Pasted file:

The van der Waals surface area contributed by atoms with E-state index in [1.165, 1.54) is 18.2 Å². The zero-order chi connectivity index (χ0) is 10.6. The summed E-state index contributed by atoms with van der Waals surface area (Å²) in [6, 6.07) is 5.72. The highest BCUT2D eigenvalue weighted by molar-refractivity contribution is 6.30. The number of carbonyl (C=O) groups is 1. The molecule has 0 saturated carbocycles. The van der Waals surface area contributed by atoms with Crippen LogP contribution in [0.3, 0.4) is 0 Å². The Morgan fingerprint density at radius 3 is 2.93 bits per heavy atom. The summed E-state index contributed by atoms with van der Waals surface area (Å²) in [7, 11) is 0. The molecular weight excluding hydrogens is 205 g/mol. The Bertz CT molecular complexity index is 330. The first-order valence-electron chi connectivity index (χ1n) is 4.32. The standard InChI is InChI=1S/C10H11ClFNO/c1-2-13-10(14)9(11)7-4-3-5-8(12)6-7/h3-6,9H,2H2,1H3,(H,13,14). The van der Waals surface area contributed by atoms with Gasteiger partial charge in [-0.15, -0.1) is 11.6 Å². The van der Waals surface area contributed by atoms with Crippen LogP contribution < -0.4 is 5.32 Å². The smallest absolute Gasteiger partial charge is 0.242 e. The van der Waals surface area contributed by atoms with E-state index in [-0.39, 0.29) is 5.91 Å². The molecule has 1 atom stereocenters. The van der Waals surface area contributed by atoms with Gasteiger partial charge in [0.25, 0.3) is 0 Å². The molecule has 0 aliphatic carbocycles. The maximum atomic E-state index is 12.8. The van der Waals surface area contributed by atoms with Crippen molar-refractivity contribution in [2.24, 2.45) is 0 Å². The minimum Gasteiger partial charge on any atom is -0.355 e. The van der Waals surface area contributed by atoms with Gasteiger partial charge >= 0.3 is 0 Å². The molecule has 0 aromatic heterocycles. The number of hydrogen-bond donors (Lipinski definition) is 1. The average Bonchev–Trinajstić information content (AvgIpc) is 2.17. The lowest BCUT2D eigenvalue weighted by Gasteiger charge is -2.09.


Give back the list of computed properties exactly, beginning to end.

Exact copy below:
The van der Waals surface area contributed by atoms with E-state index in [1.165, 1.54) is 18.2 Å². The zero-order chi connectivity index (χ0) is 10.6. The summed E-state index contributed by atoms with van der Waals surface area (Å²) in [6, 6.07) is 5.72. The highest BCUT2D eigenvalue weighted by molar-refractivity contribution is 6.30. The number of carbonyl (C=O) groups is 1. The molecule has 0 saturated carbocycles. The van der Waals surface area contributed by atoms with Crippen LogP contribution in [0.3, 0.4) is 0 Å². The Morgan fingerprint density at radius 3 is 2.93 bits per heavy atom. The summed E-state index contributed by atoms with van der Waals surface area (Å²) in [7, 11) is 0. The molecular weight excluding hydrogens is 205 g/mol. The Bertz CT molecular complexity index is 330. The first-order valence-electron chi connectivity index (χ1n) is 4.32. The standard InChI is InChI=1S/C10H11ClFNO/c1-2-13-10(14)9(11)7-4-3-5-8(12)6-7/h3-6,9H,2H2,1H3,(H,13,14). The van der Waals surface area contributed by atoms with Gasteiger partial charge in [-0.15, -0.1) is 11.6 Å². The van der Waals surface area contributed by atoms with Crippen LogP contribution < -0.4 is 5.32 Å². The smallest absolute Gasteiger partial charge is 0.242 e. The van der Waals surface area contributed by atoms with E-state index in [-0.39, 0.29) is 5.91 Å². The molecule has 1 atom stereocenters. The van der Waals surface area contributed by atoms with Gasteiger partial charge in [0.25, 0.3) is 0 Å². The molecule has 0 aliphatic carbocycles. The maximum atomic E-state index is 12.8. The van der Waals surface area contributed by atoms with Crippen molar-refractivity contribution in [2.24, 2.45) is 0 Å². The minimum Gasteiger partial charge on any atom is -0.355 e. The van der Waals surface area contributed by atoms with Gasteiger partial charge >= 0.3 is 0 Å². The molecule has 0 aromatic heterocycles. The number of hydrogen-bond donors (Lipinski definition) is 1. The average Bonchev–Trinajstić information content (AvgIpc) is 2.17. The lowest BCUT2D eigenvalue weighted by Gasteiger charge is -2.09.